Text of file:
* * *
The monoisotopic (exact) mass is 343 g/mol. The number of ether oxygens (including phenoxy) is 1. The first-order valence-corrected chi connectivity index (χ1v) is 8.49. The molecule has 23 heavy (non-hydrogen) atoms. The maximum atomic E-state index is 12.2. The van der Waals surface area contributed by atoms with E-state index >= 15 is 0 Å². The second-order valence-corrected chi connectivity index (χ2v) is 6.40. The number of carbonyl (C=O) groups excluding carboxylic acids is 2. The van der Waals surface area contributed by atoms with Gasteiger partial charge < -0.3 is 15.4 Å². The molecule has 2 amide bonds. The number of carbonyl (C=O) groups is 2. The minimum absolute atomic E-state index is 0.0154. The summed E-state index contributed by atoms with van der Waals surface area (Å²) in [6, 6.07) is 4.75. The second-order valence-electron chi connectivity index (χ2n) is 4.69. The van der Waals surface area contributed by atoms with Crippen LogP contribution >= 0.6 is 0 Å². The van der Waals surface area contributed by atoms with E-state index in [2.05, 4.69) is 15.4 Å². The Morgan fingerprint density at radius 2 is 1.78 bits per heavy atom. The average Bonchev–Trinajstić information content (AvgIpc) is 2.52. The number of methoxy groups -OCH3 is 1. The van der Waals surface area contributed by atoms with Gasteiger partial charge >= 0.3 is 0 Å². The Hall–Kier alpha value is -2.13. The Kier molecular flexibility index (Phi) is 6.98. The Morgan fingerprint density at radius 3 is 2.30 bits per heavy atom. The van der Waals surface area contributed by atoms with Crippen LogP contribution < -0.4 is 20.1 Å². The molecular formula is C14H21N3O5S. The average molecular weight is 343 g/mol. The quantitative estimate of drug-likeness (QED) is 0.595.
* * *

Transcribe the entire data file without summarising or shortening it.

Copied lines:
The monoisotopic (exact) mass is 343 g/mol. The number of ether oxygens (including phenoxy) is 1. The first-order valence-corrected chi connectivity index (χ1v) is 8.49. The molecule has 23 heavy (non-hydrogen) atoms. The maximum atomic E-state index is 12.2. The van der Waals surface area contributed by atoms with E-state index >= 15 is 0 Å². The second-order valence-corrected chi connectivity index (χ2v) is 6.40. The number of carbonyl (C=O) groups excluding carboxylic acids is 2. The van der Waals surface area contributed by atoms with Gasteiger partial charge < -0.3 is 15.4 Å². The molecule has 2 amide bonds. The number of carbonyl (C=O) groups is 2. The minimum absolute atomic E-state index is 0.0154. The summed E-state index contributed by atoms with van der Waals surface area (Å²) in [6, 6.07) is 4.75. The second-order valence-electron chi connectivity index (χ2n) is 4.69. The van der Waals surface area contributed by atoms with Crippen LogP contribution >= 0.6 is 0 Å². The van der Waals surface area contributed by atoms with E-state index in [2.05, 4.69) is 15.4 Å². The Morgan fingerprint density at radius 2 is 1.78 bits per heavy atom. The average Bonchev–Trinajstić information content (AvgIpc) is 2.52. The number of methoxy groups -OCH3 is 1. The van der Waals surface area contributed by atoms with Gasteiger partial charge >= 0.3 is 0 Å². The Hall–Kier alpha value is -2.13. The Kier molecular flexibility index (Phi) is 6.98. The Morgan fingerprint density at radius 3 is 2.30 bits per heavy atom. The van der Waals surface area contributed by atoms with Crippen LogP contribution < -0.4 is 20.1 Å². The molecular formula is C14H21N3O5S. The average molecular weight is 343 g/mol. The quantitative estimate of drug-likeness (QED) is 0.595.